Love & Friendship
Delightful Austen adaptation from cult favourite Whit Stillman, with Kate Beckinsale
A discerning cult rejoice when there is a new treat from writer-director Whit Stillman, who has made only five films in 26 years. His 1990 debut, the original charmer Metropolitan, was an ironic social comedy set among Manhattan debutantes and preppies, which drew rapturous comparisons to Jane Austen. Now Stillman has adapted Austen herself, and very handsomely, although this is Austen as few think of her: subversive. Her short epistolary novel Lady Susan, written by a teenaged Jane but never submitted by her for publication, centres on a shocking woman – an unscrupulous, cynical, manipulative sexual predator.
Glamorous widow Lady Susan Vernon (Kate Beckinsale) is penniless, unfeelingly eager to dispose of her neglected daughter Frederica (Morfydd Clark) with a wealthy dolt, and dependent on the hospitality of in-laws and friends. It’s amazing she has any of the latter, because she is a selfish schemer with a notorious reputation and a gift for acidic, sly one-liners. But she has intelligence as well as beauty, with the wit and charm to wrap dopey young poshos around her little finger. In the wake of a scandal with a married man, Lady Susan sets her pert feathered cap at yummy Reginald DeCourcy (Xavier Samuel), brother of her horrified sister-in-law Catherine (Emma Greenwell), who strives desperately to steer the bewitched Reginald towards Susan’s sweet but unspectacular daughter instead.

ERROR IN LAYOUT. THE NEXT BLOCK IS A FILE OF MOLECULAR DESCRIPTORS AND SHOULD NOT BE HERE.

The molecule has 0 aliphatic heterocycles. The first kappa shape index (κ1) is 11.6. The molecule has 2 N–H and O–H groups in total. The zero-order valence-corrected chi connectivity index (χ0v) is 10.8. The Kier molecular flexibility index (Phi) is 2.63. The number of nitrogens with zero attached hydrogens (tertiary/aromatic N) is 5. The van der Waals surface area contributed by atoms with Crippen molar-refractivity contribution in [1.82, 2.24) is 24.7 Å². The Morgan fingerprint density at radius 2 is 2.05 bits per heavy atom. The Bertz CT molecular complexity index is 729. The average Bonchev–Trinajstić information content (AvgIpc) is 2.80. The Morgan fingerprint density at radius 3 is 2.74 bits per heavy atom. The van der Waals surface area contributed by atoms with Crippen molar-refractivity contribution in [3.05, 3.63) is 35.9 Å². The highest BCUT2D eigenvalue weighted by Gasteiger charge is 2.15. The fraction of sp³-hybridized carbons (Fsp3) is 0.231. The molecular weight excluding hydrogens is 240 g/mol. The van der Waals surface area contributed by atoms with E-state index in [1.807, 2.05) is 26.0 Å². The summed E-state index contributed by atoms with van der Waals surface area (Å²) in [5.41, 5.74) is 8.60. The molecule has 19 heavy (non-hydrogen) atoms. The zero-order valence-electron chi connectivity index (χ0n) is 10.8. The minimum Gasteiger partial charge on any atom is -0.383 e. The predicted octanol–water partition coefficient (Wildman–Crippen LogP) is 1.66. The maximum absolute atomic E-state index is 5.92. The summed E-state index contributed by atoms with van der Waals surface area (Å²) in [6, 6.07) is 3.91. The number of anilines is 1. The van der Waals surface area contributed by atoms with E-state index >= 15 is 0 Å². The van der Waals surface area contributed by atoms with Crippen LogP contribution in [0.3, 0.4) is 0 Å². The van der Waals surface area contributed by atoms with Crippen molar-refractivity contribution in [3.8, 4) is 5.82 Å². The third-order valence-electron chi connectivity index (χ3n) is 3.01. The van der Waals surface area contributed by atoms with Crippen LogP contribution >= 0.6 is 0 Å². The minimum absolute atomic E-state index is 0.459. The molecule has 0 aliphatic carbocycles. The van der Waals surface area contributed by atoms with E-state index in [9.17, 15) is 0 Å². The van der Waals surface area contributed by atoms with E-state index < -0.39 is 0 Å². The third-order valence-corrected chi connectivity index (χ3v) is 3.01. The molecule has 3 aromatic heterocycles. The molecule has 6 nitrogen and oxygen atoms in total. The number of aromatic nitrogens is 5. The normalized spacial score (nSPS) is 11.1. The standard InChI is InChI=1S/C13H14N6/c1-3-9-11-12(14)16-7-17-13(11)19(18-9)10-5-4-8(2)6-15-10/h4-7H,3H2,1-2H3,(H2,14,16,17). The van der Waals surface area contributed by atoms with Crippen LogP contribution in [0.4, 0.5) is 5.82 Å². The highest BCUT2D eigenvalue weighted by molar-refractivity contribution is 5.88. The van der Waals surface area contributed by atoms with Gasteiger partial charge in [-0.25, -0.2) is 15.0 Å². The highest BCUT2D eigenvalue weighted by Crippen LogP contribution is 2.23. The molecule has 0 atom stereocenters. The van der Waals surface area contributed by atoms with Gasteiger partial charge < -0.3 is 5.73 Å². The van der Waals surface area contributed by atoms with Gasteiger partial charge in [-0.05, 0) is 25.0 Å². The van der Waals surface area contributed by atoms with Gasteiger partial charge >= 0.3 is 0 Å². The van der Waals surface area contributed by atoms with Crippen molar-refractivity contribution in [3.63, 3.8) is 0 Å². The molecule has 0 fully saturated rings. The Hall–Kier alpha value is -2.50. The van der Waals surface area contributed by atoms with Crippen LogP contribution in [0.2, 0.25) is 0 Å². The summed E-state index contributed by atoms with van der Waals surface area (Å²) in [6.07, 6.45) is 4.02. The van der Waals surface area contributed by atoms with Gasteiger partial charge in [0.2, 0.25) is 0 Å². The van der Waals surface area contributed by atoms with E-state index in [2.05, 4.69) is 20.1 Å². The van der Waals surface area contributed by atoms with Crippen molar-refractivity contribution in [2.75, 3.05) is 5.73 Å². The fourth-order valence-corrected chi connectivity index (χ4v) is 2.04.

Most of the men in this world are nice but dim, save a stern Stephen Fry as the sensible, disapproving older husband of Susan’s bosom buddy and accomplice in her complicated immoral intrigues, Alicia Johnson (Chloë Sevigny, who last starred with Beckinsale in Stillman’s marvellous The Last Days of Disco); he is, as Susan deplores, ‘too old to be agreeable and too young to die.’ Some of the delicious lines are straight from the text but many are Stillman’s own work, and his direction adds some knowing campery – characters introduced posing heroically with amusing explanatory captions such as ‘a divinely handsome young man’, or ‘wealthy wife’. Boasting a beautifully calibrated tone, it’s wickedly droll and choicely acted by the entire ensemble.
General release from Fri 27 May.